Part of the Hipocratic Oath ” Do no harm ............ ” .

Physicians who blow the whistle on problems with their institution (hospital) or other physicians face severe punishment. Whistleblowing physicians can be banned from their professional organizations and sometimes lose their licenses to practice medicine in a state. They often have to move to different states in attempts to start their practices over. Even that does not always work.

Lee Tilson

Nov. 20, 2013, Noon

Physicians who blow the whistle on problems with their institution (hospital) or other physicians face severe punishment. Whistleblowing physicians can be banned from their professional organizations and sometimes lose their licenses to practice medicine in a state. They often have to move to different states in attempts to start their practices over.
Even that does not always work.

The primary reason for a cover-up mentality is they’re risk management companies and associated attorney’s recommend against it.  Nurses and office managers and hospital managers also play a key role.  The medical culture is created by the risk managers. 

Risk management software and counseling that targets individuals based on their risk profiles leads to the rude behavior that many patients experience.

The reasons Marshall gives for physician silence is what the health care public relations/legal complex want people to believe but it couldn’t be farther from truth.  These false reasons allows the current system of physician blame and insurance company and hospital administration complete lack of responsibility to continue.  This system is favored by corporations because it allows them to make more money by reducing the quality of the care and when caught they can blame individuals within the system as opposed to systemic problems which make the system unsafe.  Perhaps the biggest systemic problem is the public relations legal determined medical culture.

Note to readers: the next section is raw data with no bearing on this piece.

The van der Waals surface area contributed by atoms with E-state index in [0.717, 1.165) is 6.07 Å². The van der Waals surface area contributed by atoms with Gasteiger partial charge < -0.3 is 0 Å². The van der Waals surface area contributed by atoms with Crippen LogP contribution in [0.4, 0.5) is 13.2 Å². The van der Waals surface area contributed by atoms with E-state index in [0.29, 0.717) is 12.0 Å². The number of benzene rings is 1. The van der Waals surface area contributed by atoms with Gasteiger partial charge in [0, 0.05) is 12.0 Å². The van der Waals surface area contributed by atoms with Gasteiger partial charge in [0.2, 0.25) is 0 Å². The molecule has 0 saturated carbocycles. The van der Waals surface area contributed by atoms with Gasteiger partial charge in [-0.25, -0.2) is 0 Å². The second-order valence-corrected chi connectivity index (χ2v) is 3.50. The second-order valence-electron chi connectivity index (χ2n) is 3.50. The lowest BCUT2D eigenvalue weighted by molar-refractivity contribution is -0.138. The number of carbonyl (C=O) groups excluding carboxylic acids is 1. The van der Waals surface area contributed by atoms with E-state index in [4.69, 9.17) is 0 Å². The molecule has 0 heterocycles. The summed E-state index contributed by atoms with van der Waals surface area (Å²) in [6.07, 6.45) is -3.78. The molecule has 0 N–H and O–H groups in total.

As a direct result of the American medical establishment having allowed control over patient care to be hijacked by the insurance industry, the pharmaceutical industry, and government bureaucrats, all medical doctors (and often physicians’ assistants) are considered “competent” to dispense all forms of mind-altering medications, regardless of their fields of training and practical experience. I submit this expectation of our medical doctors is bad for them, bad for the medical establishment, and most of all, bad for overall patient care throughout America. As an example, the FDA recently reported that between 1990 and 2010, the number of deaths in the country from narcotic prescription drug overdoses alone has tripled.